The Impact Of You

By: Kendall Ryan

Chapter 1


Avery



Thirty minutes into my first college party, and I’m ready to smack someone in the face with a shovel. My first problem is that I’m wearing the most ridiculous shade of pink. Madison’s doing, of course. Tugging at the hem of my hideous shirt, I plaster a fake smile on my face and try to act as if I own this new look.

Compared to Madison in her tight jeans, low-cut black top, and sexy three-inch heels, I look cute in my pink outfit. And I hate that word. Cute is what you use to describe a teddy bear or a three-year-old, and it only demonstrates that I don’t belong at this frat party filled with gorgeous half-dressed girls grinding on the dance floor. Fuck my life.

Sighing, I push a chunk of hair behind my shoulder and take another sip of the now warm beer in my hand. Madison thrusts her arm around my waist, bumping her hip against mine in time with the music. I smile at her attempt.

“Need more to drink?” she asks above hip-hop music so loud I can feel the beat vibrating in my chest.

I look into my still full red plastic cup. “I’m good.” I hate the taste of beer, but manage to take another sip. Tonight is all about blending in. And something tells me being the stone-sober girl with a perma-frown etched into her face isn’t the way to do it.

Madison and Noah are convinced this will be my year. They have grand visions of me loose and carefree, thriving in the college social scene despite the contrary evidence I’d presented them as a freshman last year. When they’d dressed me in this pink top earlier – which Noah claimed was actually rosy coral– they’d declared me a ripe peach, ready for the picking. I’d barely kept the scowl off my face at the euphemism.

“Mancandy, two o’clock,” Madison announces over the music.

I take my time, subtly turning in the direction she indicates. A group of three guys stands talking near the DJ and, honestly, they’re all cute. Either that or my mind won’t let me distinguish individual features since my body has no plans of getting involved with anyone. Ever.

“Which one?” I ask, playing along with Madison so I don’t disappoint her yet again. I know I make a terrible wing-woman. Noah fills the role a heck of a lot better than me. A fact he’s super proud of.

Madison glances at the group of preppy college boys. “The pretty one.”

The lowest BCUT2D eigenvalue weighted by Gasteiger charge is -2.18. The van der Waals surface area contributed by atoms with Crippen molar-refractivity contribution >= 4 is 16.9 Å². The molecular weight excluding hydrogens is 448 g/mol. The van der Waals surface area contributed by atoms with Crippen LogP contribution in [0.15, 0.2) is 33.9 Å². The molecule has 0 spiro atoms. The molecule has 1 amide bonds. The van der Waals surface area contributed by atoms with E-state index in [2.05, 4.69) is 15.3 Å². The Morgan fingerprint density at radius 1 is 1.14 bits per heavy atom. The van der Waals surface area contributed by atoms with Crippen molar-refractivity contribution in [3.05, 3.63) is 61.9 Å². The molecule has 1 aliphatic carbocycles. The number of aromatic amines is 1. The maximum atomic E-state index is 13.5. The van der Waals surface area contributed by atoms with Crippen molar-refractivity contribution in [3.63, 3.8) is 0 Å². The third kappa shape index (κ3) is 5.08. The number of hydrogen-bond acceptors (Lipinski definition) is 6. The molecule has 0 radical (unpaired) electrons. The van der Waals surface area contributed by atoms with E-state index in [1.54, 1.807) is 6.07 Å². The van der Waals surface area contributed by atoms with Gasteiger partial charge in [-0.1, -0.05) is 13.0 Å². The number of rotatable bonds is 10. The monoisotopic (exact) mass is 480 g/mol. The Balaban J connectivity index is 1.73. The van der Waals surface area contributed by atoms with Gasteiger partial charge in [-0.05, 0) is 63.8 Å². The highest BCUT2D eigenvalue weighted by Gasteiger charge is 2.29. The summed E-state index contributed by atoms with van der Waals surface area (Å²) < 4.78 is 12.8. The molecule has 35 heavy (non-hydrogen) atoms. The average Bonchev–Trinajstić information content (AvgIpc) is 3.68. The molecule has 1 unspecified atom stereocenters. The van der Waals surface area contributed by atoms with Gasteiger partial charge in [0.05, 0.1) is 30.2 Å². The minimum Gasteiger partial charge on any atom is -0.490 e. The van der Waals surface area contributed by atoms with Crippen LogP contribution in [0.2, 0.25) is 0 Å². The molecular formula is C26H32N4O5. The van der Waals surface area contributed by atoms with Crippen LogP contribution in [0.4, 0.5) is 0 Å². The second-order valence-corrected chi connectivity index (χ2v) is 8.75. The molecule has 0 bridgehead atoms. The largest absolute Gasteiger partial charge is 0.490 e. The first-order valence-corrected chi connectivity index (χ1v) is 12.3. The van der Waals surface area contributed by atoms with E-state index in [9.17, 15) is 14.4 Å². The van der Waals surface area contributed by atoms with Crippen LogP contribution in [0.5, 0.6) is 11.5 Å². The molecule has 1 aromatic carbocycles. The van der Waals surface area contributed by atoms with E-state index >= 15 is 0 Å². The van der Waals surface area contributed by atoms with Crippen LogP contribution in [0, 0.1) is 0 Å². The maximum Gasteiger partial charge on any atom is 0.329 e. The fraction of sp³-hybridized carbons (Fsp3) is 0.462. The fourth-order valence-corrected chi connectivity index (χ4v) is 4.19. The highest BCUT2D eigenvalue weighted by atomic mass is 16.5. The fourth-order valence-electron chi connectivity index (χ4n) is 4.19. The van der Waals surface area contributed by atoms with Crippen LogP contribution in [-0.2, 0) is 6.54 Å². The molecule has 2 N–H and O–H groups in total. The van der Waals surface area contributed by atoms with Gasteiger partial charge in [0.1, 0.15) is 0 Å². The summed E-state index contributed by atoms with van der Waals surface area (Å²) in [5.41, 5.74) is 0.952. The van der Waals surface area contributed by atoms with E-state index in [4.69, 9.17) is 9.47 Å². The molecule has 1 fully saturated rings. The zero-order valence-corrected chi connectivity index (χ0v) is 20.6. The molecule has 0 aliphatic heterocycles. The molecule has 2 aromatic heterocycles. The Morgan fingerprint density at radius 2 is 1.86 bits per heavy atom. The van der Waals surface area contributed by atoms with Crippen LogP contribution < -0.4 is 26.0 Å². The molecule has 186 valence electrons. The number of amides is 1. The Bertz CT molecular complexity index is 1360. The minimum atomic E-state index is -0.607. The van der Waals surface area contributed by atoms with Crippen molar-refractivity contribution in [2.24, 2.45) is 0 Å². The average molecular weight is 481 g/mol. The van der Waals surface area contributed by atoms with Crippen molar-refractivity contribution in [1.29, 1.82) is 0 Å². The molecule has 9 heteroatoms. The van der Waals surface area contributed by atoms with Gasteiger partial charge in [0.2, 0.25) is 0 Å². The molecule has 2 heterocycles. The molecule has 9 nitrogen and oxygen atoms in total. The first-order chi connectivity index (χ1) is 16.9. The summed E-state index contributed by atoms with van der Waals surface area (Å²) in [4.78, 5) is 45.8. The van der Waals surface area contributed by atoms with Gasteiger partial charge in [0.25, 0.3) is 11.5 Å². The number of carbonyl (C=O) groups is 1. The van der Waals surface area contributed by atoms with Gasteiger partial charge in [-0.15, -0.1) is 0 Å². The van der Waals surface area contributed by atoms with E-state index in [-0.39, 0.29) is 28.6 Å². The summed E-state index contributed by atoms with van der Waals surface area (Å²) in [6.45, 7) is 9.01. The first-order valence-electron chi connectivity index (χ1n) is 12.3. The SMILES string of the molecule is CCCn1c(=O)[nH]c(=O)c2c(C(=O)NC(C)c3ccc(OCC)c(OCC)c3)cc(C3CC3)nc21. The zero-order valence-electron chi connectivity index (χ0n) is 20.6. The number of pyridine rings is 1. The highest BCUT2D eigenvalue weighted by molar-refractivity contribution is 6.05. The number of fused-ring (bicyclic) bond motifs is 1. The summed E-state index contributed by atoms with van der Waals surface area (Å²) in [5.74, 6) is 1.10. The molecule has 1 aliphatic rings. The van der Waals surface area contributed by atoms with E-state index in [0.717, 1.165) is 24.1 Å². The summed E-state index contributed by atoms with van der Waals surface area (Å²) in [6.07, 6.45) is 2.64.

Pretty?

Noah steals a glance at the group of guys too. “Damn, that boy is fucking delish.” He shakes his head.

“Major player, though.” Madison rolls her eyes.

“The pretty ones always are,” Noah adds.

I can’t resist looking again for this so-called pretty boy, and when I do, icy blue eyes meet mine and he zeroes in on me with a smirk. His lingering gaze rakes boldly over my body, and I feel the nervous lurch of my stomach. The sights and sounds of the room fade away. Yeah, he’s pretty. That’s the only way to describe him. He’s roughly six-feet tall and lean, but with a hint of muscle. His hair is a warm mix of brown and blond, and his eyes are such a striking blue, it shouldn’t have been possible without colored contact lenses. Not to mention the ridiculously long eyelashes that I’d happily murder him for in his sleep.

A warm tingle creeps up my chest. It’s a decidedly unwelcome feeling and I swallow a large gulp of beer hoping to extinguish whatever the hell that sensation was. I want to look away, but I can’t. He has on dark jeans that fit his lean frame perfectly – slouching a bit on his hips but held in place by a worn leather belt. His T-shirt is plain and navy blue. I like that he isn’t overdressed for this thing, like some of the other gel-haired, button-up-shirt-wearing guys circling us. His hair is unruly and rumpled like he’d been in a fight with his comb. I have the urge to brush the strands out of his face. Or use it to tug him in to kiss me. Where did that thought come from?

Pretty Boy’s eyes stay locked on mine. One corner of his full mouth pulls upward.Crap. He caught me staring. I can feel my fake smile wavering. As my cheeks heat up, I look down at my feet that are squeezed into Madison’s heels. He has to know how gorgeous he is. Guys like him always do. And he is firmly in male-model territory, so he can’t fault me for looking.

“C’mon, Avery, dance with us. You’re being a downer,” Madison whines. When I blow her off a second time, she gives up and drags Noah to the center of the living room. She sways and grinds to the beat, obviously hoping Pretty Boy will notice. They gesture for me to join them, but as much as I love them both, this is so not my scene. Noah and Madison are both theater majors, so to say they are dramatic is an understatement. Sometimes I wonder if I cling to them because their flamboyant personalities mask my non-existent one. I watch them shimmy and shake for a few minutes before sneaking another glance at Pretty Boy in the corner.

He’s still watching me, so I give him my best attempt at a smile. I’m pretty good at hiding that I’m wounded, that my life blew up in a spectacular scandal my senior year, and that I still walk around fearful what happened that night will be uncovered. I hold the I-could-care-less-smile in place. I’m just a regular college sophomore in a hideous pink shirt. Move along folks. Nothing to see here.

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